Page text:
Lost rhythm with this blog. A month of year-end activity at Camberwell– an intense time, which rightly takes over. We have some community there. I have been thinking quite a bit recently about my teaching, after a year of trying some new things. I have to find conjunctions always with making work — never, ever to take focus there away from students' work — but more in order to have some centredness in moving between the two. So it is fortuitous when a seam of working interest finds that the maker was an educator; or associated with the process of teaching.
Above, by Richard Hollis, designer of John Berger's seminal Ways of Seeing (1972). This symbol, part of a mid(?)-1970s project, Language in Action, aimed at the teaching of English in primary schools, directed by Dr. Joyce Morris.
I was reading his account of working with Norman Potter, author of What is a designer: things, places, messages and founder of the Construction School, the subject of ongoing research by James Langdon, to be presented at Corner College on the 29th of this month. The School, which existed in two phases between 1964 and 1979, was an experiment — a 'new bauhaus' — at the West of England College of Art, Bristol.
An embroidered linen panel, from the main body of an unfinished bag by Dorothy Larcher. Measuring 29.2 x 19.6cm. This piece (and image) is a part of an archived collection of Barron & Larcher's work at The Crafts Study Centre, Farnham. I've been interested in both them and their work for some time, since Brian Whitewick — our textile screenprint technician — showed me some images of their hand block-printed indigo resist textiles.
The teaching connection here is Robin Tanner (1904–1988), an artist, educator and founder of the Crafts Study Centre. A close friend of Phyllis Barron, his archive constitutes the collection held by the Centre. He links to the early– to mid–C20th child art movement in education– and Marion Richardson, pioneer of children's handwriting tuition. I've just got hold of a 1973 reprint of her Writing and Writing Patterns (1935). The system — arriving at a free cursive hand through repeat–form drawing — described in the catalogue of a current exhibition on Tanner, at the Centre:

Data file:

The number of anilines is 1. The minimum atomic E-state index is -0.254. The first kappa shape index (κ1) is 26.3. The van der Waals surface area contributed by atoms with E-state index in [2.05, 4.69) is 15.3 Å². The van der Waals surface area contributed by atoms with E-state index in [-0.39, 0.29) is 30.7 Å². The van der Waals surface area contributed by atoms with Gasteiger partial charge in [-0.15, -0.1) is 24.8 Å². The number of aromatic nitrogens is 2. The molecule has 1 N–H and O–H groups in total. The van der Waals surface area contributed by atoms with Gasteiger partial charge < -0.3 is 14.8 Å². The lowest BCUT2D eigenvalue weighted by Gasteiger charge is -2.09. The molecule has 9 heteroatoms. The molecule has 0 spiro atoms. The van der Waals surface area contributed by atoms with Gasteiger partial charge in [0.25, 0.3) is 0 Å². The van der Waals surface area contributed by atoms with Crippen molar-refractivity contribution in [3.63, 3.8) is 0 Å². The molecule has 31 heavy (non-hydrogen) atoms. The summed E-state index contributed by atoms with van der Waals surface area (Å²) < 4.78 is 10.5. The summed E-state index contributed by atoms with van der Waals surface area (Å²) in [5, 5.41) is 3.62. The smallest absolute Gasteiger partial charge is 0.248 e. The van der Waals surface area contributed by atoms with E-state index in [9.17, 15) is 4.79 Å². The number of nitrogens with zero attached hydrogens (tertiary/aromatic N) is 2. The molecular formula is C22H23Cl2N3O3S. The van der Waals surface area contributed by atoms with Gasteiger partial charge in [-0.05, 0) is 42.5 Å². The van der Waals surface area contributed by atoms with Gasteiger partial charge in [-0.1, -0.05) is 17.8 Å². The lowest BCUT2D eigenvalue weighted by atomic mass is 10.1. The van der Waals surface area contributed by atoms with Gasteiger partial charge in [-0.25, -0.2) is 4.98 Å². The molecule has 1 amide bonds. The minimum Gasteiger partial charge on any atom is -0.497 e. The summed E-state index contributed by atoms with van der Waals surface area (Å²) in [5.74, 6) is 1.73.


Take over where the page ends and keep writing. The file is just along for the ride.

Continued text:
"The patterns were created by arranging letters by family group, such as ‘V and W, which are made with one continuous zigzag movement’, or ‘U, C, G, O and Q, which are all made without lifting the pencil except for the tail of Q, which is an added stroke’. This exercise taught a simple writing rhythm and introduced cursive writing forms. As the child progressed, lessons evolved from pattern drawing to writing in a neat cursive form, which maintained a free quality of line. Richardson hoped that pattern-making would continue after the child learned to write, and encouraged her students to decorate the pages of their written assignments with their own patterns."
A bit to the side but connecting in that his work is showing (until tomorrow) at Chelsea College of Art & Design, is Max Clendinning. These lovely images of his home taken by Anna Huix. The configuration of these rooms and their contents giving great spirit to me at the moment.
So this has been a rambling post, after so much silence. But the point at the moment is of reflexive activity, between teaching, making and thinking about both. Something to inform both, without doubt, is the creative time passed with the children. These plasticine forms were made with Syd, during the ebb and flow of Open House, finding some absorptive out-of-the-way play in the kitchen.
There is some key into the appeal of Clendenning's home and Richardson's hand-eye strokemaking. Syd has a good hand and an imagination I can only half-imagine. Anything I show him, he shows me double back.
Hope this doesn't sound pompous but this calls up a final note on education. Something just discovered, that is really exercising; especially when one works for an institution. From The Ignorant Schoolmaster: Five Lessons in Intellectual Emancipation (1985), Jacques Rancière is described as arguing that "educators can channel the equal intelligence in all to facilitate their intellectual growth in virtually unlimited directions. The schoolmaster need not know anything (i.e., s/he may be ignorant). With the premise that all are of equal intelligence, and the insights from which knowledge is constructed can be found in any collective educational exercise founded on this principle."